Folate deficiency and folate receptor autoimmune disorder are major contributors to infertility, pregnancy related complications and abnormal fetal development including structural and functional abnormalities of the brain. Food fortification and prenatal folic acid supplementation has reduced the incidence of neural tube defect (NTD) pregnancies but is unlikely to prevent pregnancy-related complications in the presence of folate receptor autoantibodies (FRAb). In pregnancy, these autoantibodies can block folate transport to the fetus and in young children, folate transport to the brain. These antibodies are prevalent in neural tube defect pregnancies and in developmental disorders such as cerebral folate deficiency (CFD) syndrome and autism spectrum disorder (ASD). In the latter conditions, folinic acid treatment has shown clinical improvement in some of the core ASD deficits. Early testing for folate receptor autoantibodies and intervention is likely to result in a positive outcome. This review discusses the first identification of FRAb in women with a history of neural tube defect pregnancy and FRAb's association with sub-fertility and preterm birth. Autoantibodies against folate receptor alpha (FRα) are present in about 70% of the children with a diagnosis of ASD, and a significant number of these children respond to oral folinic acid with overall improvements in speech, language and social interaction. The diagnosis of folate receptor autoimmune disorder by measuring autoantibodies against FRα in the serum provides a marker with the potential for treatment and perhaps preventing the pathologic consequences of folate receptor autoimmune disorder.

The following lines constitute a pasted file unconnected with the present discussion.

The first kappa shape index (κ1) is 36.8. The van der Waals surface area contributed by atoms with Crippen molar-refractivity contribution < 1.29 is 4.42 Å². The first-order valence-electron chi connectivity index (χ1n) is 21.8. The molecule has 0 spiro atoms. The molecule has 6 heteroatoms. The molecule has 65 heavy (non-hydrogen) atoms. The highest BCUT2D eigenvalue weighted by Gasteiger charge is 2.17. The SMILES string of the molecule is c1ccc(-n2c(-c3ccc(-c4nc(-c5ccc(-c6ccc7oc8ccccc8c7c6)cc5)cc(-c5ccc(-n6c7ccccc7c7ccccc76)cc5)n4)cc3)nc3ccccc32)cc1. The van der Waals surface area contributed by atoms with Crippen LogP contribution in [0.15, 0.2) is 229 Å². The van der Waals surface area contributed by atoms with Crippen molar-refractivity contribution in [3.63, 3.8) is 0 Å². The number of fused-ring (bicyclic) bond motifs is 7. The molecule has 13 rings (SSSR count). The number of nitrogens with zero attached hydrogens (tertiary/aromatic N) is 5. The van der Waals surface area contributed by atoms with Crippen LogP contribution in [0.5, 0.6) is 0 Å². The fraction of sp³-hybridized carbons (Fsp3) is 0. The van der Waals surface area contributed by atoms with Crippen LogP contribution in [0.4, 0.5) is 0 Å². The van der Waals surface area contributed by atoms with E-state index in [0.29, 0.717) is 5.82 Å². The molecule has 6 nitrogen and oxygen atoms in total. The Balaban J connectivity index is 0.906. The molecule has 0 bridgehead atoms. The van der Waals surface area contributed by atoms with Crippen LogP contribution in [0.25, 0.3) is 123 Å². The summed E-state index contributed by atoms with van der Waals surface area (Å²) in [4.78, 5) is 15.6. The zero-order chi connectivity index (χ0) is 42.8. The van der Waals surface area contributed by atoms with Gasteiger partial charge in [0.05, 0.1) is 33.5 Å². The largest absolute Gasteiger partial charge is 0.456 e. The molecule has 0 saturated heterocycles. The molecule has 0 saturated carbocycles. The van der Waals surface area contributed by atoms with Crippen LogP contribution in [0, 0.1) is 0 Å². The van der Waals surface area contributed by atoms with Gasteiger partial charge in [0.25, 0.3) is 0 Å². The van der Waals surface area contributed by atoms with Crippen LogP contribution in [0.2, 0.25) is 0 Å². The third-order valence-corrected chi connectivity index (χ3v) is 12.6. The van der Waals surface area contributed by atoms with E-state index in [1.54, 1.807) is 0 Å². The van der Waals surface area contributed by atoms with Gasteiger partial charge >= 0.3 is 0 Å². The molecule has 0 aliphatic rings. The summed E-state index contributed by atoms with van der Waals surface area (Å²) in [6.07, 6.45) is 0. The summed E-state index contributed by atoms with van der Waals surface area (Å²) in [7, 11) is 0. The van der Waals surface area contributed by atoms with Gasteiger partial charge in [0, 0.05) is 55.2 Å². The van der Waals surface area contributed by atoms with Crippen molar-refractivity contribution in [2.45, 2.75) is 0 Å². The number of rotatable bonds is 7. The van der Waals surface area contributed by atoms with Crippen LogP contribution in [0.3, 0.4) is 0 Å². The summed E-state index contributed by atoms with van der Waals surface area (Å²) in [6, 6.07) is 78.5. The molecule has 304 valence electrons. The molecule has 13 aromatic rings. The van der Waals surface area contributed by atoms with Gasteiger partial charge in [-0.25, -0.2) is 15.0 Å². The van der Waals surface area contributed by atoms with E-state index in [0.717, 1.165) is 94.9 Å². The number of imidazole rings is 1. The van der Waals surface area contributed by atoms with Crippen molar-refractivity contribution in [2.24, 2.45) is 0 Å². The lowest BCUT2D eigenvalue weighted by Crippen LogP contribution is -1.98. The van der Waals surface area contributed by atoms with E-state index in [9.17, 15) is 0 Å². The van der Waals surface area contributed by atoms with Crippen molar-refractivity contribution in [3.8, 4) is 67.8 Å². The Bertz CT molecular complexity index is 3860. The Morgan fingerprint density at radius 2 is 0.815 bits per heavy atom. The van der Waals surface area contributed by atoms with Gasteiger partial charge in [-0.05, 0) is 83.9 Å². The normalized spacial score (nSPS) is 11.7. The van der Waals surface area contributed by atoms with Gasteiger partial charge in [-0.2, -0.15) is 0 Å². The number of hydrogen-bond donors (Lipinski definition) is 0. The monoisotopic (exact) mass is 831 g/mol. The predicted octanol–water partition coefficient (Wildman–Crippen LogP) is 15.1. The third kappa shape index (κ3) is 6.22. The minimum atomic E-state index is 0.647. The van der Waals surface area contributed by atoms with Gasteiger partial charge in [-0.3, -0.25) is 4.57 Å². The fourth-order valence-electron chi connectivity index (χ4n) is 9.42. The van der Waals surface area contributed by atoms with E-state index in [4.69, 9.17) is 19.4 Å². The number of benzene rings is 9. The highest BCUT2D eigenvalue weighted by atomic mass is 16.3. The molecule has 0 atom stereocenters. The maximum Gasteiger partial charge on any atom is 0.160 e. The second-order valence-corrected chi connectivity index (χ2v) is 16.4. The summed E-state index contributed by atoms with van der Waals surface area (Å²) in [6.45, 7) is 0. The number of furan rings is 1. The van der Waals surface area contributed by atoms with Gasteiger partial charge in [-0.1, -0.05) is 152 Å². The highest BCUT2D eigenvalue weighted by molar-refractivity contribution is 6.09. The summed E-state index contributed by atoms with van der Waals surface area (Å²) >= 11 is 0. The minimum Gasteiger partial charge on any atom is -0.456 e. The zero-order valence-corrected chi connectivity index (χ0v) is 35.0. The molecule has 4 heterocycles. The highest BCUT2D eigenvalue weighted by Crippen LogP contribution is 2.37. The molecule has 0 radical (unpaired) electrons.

Keywords: autism spectrum disorders; brain development; fetal development; folate receptor alpha; folates; pregnancy.